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5 Ways to Enjoy the Last Month of School

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Today we start a fun two weeks. State exams and AP exams dual for the attention and time of most every student and teacher in the building.

Two weeks of juggling tests with students in and out of classrooms. Teachers putting on hats as proctors and hall monitors, shuffling to teach in different rooms so students can test in theirs. Stress can make cranky even the calmest souls.

Two weeks until the end of school after that. June 6 is our last day. Some days that sounds like the equivalent of enduring 12 long winters.

I must make the choice daily to be optimistic, to see the possible in all the end-of-year chaos.

5 Ways to Enjoy the Last Month of School:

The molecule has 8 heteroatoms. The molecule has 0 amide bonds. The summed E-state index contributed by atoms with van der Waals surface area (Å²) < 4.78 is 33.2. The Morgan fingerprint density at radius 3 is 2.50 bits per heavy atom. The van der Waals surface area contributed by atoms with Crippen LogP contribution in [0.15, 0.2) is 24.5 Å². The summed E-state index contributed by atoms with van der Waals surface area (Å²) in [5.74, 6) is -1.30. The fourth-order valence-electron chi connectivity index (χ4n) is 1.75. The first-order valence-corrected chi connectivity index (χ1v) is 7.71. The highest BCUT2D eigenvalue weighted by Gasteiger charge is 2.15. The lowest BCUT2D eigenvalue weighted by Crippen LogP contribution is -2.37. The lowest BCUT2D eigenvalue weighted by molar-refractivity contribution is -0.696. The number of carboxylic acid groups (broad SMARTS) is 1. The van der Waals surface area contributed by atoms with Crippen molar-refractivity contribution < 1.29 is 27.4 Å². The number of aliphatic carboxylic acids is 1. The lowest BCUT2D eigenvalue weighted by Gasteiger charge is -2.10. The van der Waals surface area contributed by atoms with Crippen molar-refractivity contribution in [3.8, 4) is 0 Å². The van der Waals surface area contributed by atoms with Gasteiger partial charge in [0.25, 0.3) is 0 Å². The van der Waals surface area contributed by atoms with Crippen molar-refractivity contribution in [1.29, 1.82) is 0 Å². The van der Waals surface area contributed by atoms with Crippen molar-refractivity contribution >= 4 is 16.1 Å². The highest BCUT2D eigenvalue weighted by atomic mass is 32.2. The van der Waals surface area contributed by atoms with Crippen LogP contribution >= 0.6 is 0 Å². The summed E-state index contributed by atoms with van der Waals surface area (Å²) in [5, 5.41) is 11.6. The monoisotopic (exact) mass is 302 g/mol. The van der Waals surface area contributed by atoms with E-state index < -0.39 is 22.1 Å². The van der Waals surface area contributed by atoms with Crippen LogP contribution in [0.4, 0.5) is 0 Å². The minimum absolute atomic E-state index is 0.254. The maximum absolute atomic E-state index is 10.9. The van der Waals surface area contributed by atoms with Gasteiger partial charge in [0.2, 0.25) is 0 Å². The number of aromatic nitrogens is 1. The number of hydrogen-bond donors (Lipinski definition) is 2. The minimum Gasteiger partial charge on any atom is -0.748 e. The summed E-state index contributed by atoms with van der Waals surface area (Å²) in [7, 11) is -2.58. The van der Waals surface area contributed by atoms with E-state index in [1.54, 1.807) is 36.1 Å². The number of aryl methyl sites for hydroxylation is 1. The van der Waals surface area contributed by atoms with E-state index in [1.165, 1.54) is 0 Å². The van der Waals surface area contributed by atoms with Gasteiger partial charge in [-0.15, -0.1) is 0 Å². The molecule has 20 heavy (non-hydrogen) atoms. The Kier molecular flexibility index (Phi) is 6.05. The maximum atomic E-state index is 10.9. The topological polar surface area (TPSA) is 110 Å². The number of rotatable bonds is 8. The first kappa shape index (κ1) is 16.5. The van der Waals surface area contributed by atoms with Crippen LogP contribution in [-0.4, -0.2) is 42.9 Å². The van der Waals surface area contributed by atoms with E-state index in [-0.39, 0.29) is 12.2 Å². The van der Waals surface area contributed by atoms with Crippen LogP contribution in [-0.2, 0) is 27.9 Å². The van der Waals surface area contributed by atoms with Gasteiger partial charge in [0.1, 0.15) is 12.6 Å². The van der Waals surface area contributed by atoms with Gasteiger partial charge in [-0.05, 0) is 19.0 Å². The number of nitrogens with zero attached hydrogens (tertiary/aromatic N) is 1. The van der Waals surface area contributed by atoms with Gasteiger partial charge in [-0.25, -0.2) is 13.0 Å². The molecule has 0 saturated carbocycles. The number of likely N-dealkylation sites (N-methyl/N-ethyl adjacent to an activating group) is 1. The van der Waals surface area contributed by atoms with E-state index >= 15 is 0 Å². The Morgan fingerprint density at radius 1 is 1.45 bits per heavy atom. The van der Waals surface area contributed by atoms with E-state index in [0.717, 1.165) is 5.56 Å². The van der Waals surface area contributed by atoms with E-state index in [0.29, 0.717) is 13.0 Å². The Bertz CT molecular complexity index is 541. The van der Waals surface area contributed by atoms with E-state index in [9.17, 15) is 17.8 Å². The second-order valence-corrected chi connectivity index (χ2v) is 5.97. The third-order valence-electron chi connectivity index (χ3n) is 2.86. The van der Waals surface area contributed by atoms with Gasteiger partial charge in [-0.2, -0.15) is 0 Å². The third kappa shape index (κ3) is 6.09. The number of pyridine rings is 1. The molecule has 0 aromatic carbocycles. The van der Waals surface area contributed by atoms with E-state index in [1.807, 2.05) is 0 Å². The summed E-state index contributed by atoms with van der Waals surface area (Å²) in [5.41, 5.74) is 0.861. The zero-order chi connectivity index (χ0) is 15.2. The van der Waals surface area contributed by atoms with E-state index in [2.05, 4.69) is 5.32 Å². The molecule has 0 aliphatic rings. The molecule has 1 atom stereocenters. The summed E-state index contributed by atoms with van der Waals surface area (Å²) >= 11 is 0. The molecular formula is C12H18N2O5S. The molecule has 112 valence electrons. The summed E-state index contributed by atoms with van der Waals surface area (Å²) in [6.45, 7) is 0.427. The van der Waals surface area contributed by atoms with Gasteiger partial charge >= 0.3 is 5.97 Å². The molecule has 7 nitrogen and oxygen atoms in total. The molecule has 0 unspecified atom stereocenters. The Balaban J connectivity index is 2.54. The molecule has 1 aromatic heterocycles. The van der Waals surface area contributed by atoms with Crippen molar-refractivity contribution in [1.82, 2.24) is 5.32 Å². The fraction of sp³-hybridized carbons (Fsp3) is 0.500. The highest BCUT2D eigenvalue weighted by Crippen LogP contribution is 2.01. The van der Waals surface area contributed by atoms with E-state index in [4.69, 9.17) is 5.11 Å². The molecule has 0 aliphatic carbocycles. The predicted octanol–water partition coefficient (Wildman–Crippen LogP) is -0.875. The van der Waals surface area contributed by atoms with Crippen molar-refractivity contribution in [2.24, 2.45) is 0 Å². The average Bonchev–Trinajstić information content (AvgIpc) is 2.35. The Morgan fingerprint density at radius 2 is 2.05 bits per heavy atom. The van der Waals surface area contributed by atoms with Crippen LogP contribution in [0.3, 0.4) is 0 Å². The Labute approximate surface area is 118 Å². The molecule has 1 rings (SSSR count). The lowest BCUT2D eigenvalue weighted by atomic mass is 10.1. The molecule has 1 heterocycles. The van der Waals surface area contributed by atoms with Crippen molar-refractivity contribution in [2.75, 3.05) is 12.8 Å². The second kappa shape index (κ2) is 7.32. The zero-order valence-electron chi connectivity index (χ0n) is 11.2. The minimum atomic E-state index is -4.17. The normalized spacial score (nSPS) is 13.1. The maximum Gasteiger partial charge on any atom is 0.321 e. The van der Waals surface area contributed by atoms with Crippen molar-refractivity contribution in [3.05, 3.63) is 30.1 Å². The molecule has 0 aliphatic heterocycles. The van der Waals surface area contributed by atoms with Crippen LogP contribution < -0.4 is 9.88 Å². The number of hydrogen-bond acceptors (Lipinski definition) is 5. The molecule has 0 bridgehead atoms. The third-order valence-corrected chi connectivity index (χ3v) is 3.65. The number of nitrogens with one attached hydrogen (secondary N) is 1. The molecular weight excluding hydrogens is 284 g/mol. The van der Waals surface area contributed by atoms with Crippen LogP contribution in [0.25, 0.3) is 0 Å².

1. Talk about Books. I will double the amount of time my students and I talk about books and reading. Summer slide is real, even for students in high school and AP English classes. I wrote some thoughts about summer reading here. I want my students to enjoy the reading they do this summer. Most have read double, some even triple, the number of books they read last year. I cringe thinking that many may not read even one book this summer. (The AP English Literature required summer reading holds little promise with Brave New World and Beowulf.) If we talk about books enough, and if my students write down titles that sound interesting enough, and if maybe I allow them to take enough books from my classroom library home for the summer -- maybe even my most reluctant readers will read at least one book before they come back to school in August.